The storage containers used by this API for code generation are not always the same as those used for simulation. During code generation, a native C data type is always used. Floating-point data types are held in C double or float. Fixed-point data types are held in C signed and unsigned char, short, int, or long.


Because it is valuable for rapid prototyping and hardware-in-the-loop testing, the emulation of smaller signals inside larger containers is supported in code generation. For example, a 29-bit signal is supported in code generation if there is a C data type available that has at least 32 bits. The rules for placing a smaller signal into a larger container, and for dealing with the extra container bits, are the same in code generation as for simulation.

If a smaller signal is emulated inside a larger storage container in simulation, it is not necessarily emulated in code generation. For example, a 24-bit signal is emulated in a 32-bit storage container in simulation. However, some DSP chips have native support for 24-bit quantities. On such a target, the C compiler can define an int or a long to be exactly 24 bits. In this case, the 24-bit signal is held in a 32-bit container in simulation, and in a 24-bit container in code generation.

Conversely, a signal that was not emulated in simulation might need to be emulated in code generation. For example, some DSP chips have minimal support for integers. On such chips, char, short, int, and long might all be defined to 32 bits. In that case, it is necessary to emulate 8- and 16-bit fixed-point data types in code generation.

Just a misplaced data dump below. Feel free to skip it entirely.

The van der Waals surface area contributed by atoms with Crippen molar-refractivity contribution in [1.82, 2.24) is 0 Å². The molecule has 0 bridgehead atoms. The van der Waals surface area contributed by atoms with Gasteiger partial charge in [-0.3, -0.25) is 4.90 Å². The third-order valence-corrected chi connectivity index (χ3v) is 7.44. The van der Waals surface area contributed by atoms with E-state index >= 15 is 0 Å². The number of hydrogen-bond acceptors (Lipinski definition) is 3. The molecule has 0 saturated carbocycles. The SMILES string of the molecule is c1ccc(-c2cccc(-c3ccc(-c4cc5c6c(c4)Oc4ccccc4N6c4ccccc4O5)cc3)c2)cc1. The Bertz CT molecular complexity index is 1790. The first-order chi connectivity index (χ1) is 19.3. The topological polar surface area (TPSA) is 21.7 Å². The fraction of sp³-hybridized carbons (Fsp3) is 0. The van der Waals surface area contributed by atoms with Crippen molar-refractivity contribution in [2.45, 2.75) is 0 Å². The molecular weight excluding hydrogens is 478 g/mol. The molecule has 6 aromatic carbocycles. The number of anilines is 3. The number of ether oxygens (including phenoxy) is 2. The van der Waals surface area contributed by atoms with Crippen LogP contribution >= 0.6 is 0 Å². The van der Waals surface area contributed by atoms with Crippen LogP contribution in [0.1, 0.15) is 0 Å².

Storage Container TLC Functions

Since the mapping of storage containers in simulation to storage containers in code generation is not one-to-one, the Target Language Compiler (TLC) functions for storage containers are different from those in simulation:

  • FixPt_DataTypeNativeType

  • FixPt_DataTypeStorageDouble

  • FixPt_DataTypeStorageSingle

  • FixPt_DataTypeStorageScaledDouble

  • FixPt_DataTypeStorageSInt

  • FixPt_DataTypeStorageUInt

  • FixPt_DataTypeStorageSLong

  • FixPt_DataTypeStorageULong

  • FixPt_DataTypeStorageSShort

  • FixPt_DataTypeStorageUShort

  • FixPt_DataTypeStorageMultiword

The first of these TLC functions, FixPt_DataTypeNativeType, is the closest analogue to ssGetDataTypeStorageContainCat in simulation. FixPt_DataTypeNativeType returns a TLC string that specifies the type of the storage container, and the Simulink Coder™ product automatically inserts a typedef that maps the string to a native C data type in the generated code.

For example, consider a fixed-data type that is held in FXP_STORAGE_INT8 in simulation. FixPt_DataTypeNativeType will return int8_T. The int8_T will be typdef'd to a char, short, int, or long in the generated code, depending upon what is appropriate for the target compiler.

The remaining TLC functions listed above return TRUE or FALSE depending on whether a particular standard C data type is used to hold a given API-registered data type. Note that these functions do not necessarily give mutually exclusive answers for a given registered data type, due to the fact that C data types can potentially overlap in size. In C,

sizeof(char) ≤ sizeof(short) ≤ sizeof(int) ≤ sizeof(long).

One or more of these C data types can be, and very often are, the same size.